Secretary of State Hillary Clinton said Tuesday that the United States will "stand firm" for women’s empowerment as new democracies take shape in the Middle East. Clinton spoke at a State Department event honoring women from 10 countries for advocacy on women’s issues, including Kyrgyz President Roza Otunbayeva.
Clinton used the event, part of the U.S. observance of International Women’s Day, to serve notice that the Obama administration will make women’s empowerment a policy priority in its dealings with emerging democracies in the Middle East.
"The women in Egypt and Tunisia and other nations have just as much right as the men to remake their governments, to make them responsive, accountable, transparent," she said. "The United States will stand firmly for the proposition that women must be included in whatever process goes forward."
Clinton said no government can succeed if it excludes half of its people - its women - from important decisions.
The secretary of state, joined by first lady Michelle Obama, presided at the fifth annual Women of Courage awards ceremony, honoring activists around the world for advocating for women’s rights and empowerment.
This year, the 10 recipients include the first female head of state so honored, Kyrgyz Republic President Roza Otunbayeva, who Clinton said steered her country to democracy last year after the collapse of an autocratic regime.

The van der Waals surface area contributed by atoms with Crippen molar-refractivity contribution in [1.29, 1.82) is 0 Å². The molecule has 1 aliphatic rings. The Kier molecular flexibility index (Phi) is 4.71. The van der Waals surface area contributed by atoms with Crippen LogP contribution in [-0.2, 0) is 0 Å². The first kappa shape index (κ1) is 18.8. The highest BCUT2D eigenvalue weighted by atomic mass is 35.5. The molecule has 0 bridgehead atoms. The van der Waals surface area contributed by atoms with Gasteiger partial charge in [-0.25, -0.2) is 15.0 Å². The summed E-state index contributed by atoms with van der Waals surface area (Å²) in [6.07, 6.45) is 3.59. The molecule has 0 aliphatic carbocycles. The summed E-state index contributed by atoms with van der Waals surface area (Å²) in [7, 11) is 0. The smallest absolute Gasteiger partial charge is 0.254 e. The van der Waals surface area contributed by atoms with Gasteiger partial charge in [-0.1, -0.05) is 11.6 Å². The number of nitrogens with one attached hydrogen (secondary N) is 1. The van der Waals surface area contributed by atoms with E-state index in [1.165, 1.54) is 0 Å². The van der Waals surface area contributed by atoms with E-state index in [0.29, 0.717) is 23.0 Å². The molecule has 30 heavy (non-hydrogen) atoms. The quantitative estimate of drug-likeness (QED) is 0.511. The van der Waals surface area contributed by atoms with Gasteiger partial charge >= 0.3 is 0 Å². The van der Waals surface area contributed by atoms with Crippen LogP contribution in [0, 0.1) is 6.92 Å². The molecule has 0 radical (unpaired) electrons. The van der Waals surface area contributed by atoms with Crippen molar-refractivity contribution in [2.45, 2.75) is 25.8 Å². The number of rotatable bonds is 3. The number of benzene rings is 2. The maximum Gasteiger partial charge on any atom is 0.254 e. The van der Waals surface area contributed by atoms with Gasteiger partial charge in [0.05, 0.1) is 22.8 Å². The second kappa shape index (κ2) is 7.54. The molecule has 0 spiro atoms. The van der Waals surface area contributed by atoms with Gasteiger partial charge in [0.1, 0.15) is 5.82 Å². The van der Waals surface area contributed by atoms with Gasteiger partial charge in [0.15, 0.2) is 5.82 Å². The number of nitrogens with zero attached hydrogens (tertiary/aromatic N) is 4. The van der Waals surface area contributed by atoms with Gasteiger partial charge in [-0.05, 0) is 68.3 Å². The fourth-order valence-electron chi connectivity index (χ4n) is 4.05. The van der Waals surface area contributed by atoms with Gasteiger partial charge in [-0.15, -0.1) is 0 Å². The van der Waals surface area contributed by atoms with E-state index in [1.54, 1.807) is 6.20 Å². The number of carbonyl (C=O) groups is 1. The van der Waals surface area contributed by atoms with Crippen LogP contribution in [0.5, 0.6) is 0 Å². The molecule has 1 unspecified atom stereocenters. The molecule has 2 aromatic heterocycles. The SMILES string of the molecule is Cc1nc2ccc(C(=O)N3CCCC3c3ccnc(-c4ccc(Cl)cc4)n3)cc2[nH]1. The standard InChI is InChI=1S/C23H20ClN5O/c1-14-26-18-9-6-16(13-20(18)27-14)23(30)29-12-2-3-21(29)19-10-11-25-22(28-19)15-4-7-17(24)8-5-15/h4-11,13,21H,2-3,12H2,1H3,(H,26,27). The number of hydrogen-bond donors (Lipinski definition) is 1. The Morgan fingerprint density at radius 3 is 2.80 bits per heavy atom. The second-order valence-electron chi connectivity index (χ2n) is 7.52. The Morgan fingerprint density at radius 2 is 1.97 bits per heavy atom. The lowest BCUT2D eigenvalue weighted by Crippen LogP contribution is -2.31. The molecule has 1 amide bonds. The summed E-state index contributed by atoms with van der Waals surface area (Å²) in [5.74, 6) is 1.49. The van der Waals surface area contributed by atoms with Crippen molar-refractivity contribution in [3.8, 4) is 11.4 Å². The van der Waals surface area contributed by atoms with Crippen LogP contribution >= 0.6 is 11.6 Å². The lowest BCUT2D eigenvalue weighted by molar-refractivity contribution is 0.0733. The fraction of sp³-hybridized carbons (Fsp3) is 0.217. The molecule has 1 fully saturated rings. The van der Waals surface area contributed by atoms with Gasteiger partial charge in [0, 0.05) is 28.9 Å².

"She decided early on she would help to set up a new government, have a new constitution," she said. "And when the time came, after the elections were finished, she would turn over powers to the new prime minister and that government. In so doing, she has offered an invaluable lesson to fledging democracies everywhere."
In an acceptance speech on behalf of all of the honorees, President Otunbayeva said the new Kyrgyz democracy - the first in the region - might appear chaotic, but that the apparent disarray is far more preferable to the order enforced by a dictator.
"Yes, when you are a dictatorship, it is very easy to create the artificial picture of stability and harmony," she said. "When you have a democracy, you must learn to accept many voices, some of them very critical, some even insulting. To the outsiders, it looks like you are about to collapse every minute."
Other awardees at the event included Afghan regional prosecutor Maria Bashir, journalist Henriette Ekwe Ebongo of Cameroon, Chinese lawyer Jianmei Guo, Hungarian parliamentarian Agnes Osztokyan, Jordanian legal advocate Eva Abu Halaweh, Pakistani rural women’s activist Ghulam Sughra and Mexican Deputy Attorney General Marisela Morales.
Belarusian youth organizer Nasta Palazhanka and Cuban Internet activist Yoani Sanchez were barred by their countries from attending.
But first lady Michelle Obama said the Cuban government has been powerless to prevent the dissemination of Sanchez’s online essays, and that this kind of courage is the common thread that connects all of the honorees.
"Each time these women speak up, they inspire others to use their own voices," she said. "Their fearlessness inspires other to overcome their own fears. And so soon, citizen networks emerge, eager for change. Soon it’s possible to rewrite laws, to topple regimes, to transform peoples’ lives."
Obama said some of the woman activists might not see the fruits of their labors during their lifetimes, but that they carry on with the knowledge that they are paving the way for a better life for their daughters and their sons.
2011 International Women of Courage Awards Ceremony: